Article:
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Workers Number 4 by Michael Close

Reviewed by Jamy Ian Swiss (originally published in Genii September, 1994)


Workers Number 4

Michael Close is a singular magical stylist who brings a great deal of originality to his presentations, technical competence to his handlings, and a uniquely quirky sense of taste to his selection of material. His long-assured underground reputation as a highly regarded innovator has become quite widespread since he stepped more visibly into the light of magic publishing, lecturing, videos, contests and convention performances, a step which largely began with his publishing Number One of the Workers series. Until recently, Mr. Close was a resident performer who also supervised the roster of magicians at Illusions, a family restaurant in Carmel, Indiana which features close-up magic at the tables and bar, and essentially parlor magic in the lounge. I've had the pleasure of seeing Mr. Close perform much of the material in the Workers collection, during my frequent appearances at Illusions in the first 18 months of its existence.

Mr. Close is also an excellent writer, one who brings clarity and insight to his careful and highly readable descriptions, notably assisted by his clever and often entertaining use of subtitles as an organizing tool. Workers Number Four contains ten routines, which, as Mr. Close writes in his introduction, "come from my current repertoire and are designed to be performed under real life conditions." Four and a half of these routines are card tricks, with the remainder utilizing common objects, and as in the three previous volumes, one routine combines origami and conjuring. All of the material can be performed close-up, however, at least two can easily be used in stand-up performances, as Mr. Close does.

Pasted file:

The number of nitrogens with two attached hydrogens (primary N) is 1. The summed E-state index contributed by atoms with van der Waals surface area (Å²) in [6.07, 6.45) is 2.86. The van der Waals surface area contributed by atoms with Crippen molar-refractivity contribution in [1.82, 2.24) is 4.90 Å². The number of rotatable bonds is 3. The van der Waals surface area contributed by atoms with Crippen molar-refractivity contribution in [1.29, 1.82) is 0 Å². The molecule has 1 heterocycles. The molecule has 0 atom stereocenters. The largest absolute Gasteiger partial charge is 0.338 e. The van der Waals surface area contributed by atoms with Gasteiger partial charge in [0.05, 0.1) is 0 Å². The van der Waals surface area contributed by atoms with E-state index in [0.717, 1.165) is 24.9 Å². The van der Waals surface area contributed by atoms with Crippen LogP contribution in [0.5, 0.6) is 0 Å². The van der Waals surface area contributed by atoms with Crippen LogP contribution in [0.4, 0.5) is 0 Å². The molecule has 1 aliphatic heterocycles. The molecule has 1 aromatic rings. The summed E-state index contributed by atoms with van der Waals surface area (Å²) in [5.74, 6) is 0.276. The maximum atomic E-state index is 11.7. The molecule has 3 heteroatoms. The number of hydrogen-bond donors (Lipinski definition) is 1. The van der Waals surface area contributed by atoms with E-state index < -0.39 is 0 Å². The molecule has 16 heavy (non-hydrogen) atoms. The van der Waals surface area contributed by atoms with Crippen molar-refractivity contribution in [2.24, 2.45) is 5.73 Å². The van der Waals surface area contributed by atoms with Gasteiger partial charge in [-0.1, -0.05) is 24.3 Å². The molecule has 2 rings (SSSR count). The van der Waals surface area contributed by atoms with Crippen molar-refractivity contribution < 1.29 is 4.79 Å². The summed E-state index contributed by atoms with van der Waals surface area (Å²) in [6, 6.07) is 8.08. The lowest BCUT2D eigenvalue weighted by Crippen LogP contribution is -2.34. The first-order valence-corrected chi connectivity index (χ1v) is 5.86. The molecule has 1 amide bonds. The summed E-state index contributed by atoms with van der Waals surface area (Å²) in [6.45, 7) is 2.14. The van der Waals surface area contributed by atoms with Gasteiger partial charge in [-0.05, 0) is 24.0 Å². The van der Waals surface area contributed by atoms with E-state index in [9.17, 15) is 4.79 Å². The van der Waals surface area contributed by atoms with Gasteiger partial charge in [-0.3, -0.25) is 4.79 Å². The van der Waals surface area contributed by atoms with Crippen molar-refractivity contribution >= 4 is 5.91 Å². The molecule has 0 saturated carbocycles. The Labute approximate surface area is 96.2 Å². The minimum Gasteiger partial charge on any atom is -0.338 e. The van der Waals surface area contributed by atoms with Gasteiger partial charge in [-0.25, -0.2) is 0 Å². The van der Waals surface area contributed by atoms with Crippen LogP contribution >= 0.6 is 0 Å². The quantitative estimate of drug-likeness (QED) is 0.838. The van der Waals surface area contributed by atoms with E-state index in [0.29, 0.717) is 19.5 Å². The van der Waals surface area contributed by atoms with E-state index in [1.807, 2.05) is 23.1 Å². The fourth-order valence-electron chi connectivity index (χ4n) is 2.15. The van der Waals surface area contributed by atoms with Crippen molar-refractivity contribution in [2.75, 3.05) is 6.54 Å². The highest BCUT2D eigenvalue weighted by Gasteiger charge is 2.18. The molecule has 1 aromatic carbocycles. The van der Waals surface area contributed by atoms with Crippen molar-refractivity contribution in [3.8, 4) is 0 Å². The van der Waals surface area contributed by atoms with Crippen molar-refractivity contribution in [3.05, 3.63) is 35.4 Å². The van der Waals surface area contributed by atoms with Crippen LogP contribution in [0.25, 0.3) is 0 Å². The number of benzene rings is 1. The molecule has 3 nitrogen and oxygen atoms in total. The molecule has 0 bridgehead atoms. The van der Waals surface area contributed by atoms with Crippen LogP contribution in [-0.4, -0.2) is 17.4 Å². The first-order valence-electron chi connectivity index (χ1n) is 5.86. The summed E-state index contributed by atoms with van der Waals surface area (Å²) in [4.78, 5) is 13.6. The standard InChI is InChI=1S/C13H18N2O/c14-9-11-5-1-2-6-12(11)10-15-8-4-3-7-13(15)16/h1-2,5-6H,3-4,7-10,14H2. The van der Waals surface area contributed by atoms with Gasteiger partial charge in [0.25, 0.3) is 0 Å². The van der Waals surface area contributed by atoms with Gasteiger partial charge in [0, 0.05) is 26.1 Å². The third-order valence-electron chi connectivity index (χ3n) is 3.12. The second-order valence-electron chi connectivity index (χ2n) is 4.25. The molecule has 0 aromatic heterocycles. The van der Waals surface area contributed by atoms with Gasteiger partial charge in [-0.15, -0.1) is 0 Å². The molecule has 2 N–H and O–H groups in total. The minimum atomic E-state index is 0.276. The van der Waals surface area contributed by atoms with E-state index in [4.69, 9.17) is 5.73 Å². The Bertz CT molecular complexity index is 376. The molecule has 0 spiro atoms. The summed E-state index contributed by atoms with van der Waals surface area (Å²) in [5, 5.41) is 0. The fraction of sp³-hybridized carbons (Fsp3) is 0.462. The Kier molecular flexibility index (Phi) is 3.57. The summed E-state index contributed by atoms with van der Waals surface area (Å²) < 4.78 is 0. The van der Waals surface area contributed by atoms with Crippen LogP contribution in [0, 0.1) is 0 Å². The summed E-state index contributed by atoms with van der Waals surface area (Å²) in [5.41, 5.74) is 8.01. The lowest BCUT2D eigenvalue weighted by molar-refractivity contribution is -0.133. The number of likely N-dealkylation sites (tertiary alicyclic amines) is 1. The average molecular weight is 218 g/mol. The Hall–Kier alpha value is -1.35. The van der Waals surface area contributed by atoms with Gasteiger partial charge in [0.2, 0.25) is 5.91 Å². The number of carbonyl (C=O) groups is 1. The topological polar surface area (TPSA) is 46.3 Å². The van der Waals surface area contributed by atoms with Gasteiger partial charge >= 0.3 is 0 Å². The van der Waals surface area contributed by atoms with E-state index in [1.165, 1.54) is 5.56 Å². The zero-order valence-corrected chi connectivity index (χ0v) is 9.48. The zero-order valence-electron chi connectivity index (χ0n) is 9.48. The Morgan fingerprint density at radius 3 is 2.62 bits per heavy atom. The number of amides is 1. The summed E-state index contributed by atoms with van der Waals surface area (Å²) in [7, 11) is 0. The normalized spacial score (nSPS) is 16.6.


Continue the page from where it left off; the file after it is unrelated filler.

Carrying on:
Simply put, there's not a bad trick in the book. As well, the material reflects a range of style and technical requirements that increase the likelihood that there is something for almost anyone in this collection. Amidst the non-card material, there is a version of the classic coin transposition routine "Thieves and Sheep" using packets of sugar and the popular low-calorie sweetener "Sweet 'n' Low," which relies upon a clever idea with substantial potential for wider application.

While I disagree with some of Mr. Close's opening remarks about thread magic, he provides one of the most practical applications I've seen of the recently popular "Super Micro Invisible Thread Reel" to Gaetan Bloom's widely known (and occasionally stolen) standing on edge card, and to a second lesser known but quite startling effect. Monsieur Bloom is surely of our leading originators of effects relying upon invisible thread, and Mr. Close's contribution makes these two wonderful effects more accessible than ever. There is a brief but very fine idea for the vanish of an ordinary salt shaker, virtually from the spectator's hands, and its recovery in a truly impossible location. "Ruthless Peephole" is a trick which reveals Mr. Close's perverse and rather evil sense of humor, combining Dan Harlan's "Cardtoon" with an extremely clever idea of Karrel Fox's based on the Cigarette Through Quarter which, like Mr. Close, I always liked but never found a use for. Especially if you work behind a bar, and if you have an appreciation for the darker sides of human nature, this is a diabolically hilarious bit of business.